Kingdom of Heaven
4 Disc Director's Cut
Sir Ridley Scott is a director who’s no stranger to studio interference. Two of his better known films, Blade Runner, and Legend were victimized during their original release, Blade Runner’s original intentions were all but destroyed by meddling producers who had fired Ridley and locked him out of the editing room, while Legend was severely cut by Scott’s own hand when he caved to self doubt and studio pressure. In the interceding years, Scott’s stock in Hollywood would rise, both films would be revisited, in their original forms, Ridley would father the term “Director’s Cut” as we envision it today, and with critically acclaimed work like Gladiator and Black Hawk Down to his credit, one would think he would be left to freely create without studio interference. Yet, in 2004, 20th Century Fox delivered a mandate, Ridley’s latest work, Kingdom of Heaven, was to be no longer than 2 and a half hours. Fearing the backlash that had hit longer “pseudo-epics” like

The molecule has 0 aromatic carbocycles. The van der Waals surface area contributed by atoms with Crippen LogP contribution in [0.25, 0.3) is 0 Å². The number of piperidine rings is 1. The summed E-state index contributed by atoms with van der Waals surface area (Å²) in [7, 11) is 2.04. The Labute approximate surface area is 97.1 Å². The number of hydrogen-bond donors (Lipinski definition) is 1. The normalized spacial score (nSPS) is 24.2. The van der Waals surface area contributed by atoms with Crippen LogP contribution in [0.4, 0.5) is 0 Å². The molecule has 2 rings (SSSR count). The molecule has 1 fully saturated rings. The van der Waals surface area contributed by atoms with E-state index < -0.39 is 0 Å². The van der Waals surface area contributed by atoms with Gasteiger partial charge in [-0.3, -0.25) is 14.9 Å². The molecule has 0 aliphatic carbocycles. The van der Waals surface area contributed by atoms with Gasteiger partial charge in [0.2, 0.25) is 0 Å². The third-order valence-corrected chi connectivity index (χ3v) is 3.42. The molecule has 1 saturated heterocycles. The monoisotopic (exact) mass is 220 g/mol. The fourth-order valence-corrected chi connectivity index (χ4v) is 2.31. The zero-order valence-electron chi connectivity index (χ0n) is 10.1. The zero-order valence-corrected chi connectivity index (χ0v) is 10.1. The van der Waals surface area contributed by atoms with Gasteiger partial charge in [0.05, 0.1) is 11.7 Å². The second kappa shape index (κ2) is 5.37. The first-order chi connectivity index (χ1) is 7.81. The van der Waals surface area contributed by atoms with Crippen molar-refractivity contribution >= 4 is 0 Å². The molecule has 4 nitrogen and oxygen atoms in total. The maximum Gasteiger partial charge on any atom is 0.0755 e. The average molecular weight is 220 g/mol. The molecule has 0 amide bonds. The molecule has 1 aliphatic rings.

What screenwriter William Monahan does so brilliantly, and part of what makes
On the production side of things, the film is absolutely gorgeous. Arthur Max brings his considerable talents as a production designer to bear, and outdoes the splendid work he had done on Gladiator. Very few directors, living or dead have shown the ability to create a completely self contained and ultimately believable world within the confines of a specific film to the degree that Ridley Scott has throughout his career, and
Scott Free, in collaboration with Charles De Lauzirika, have been responsible for some of the finest DVD sets around.
Film 5 (out of 5)
DVD 5 (out of 5)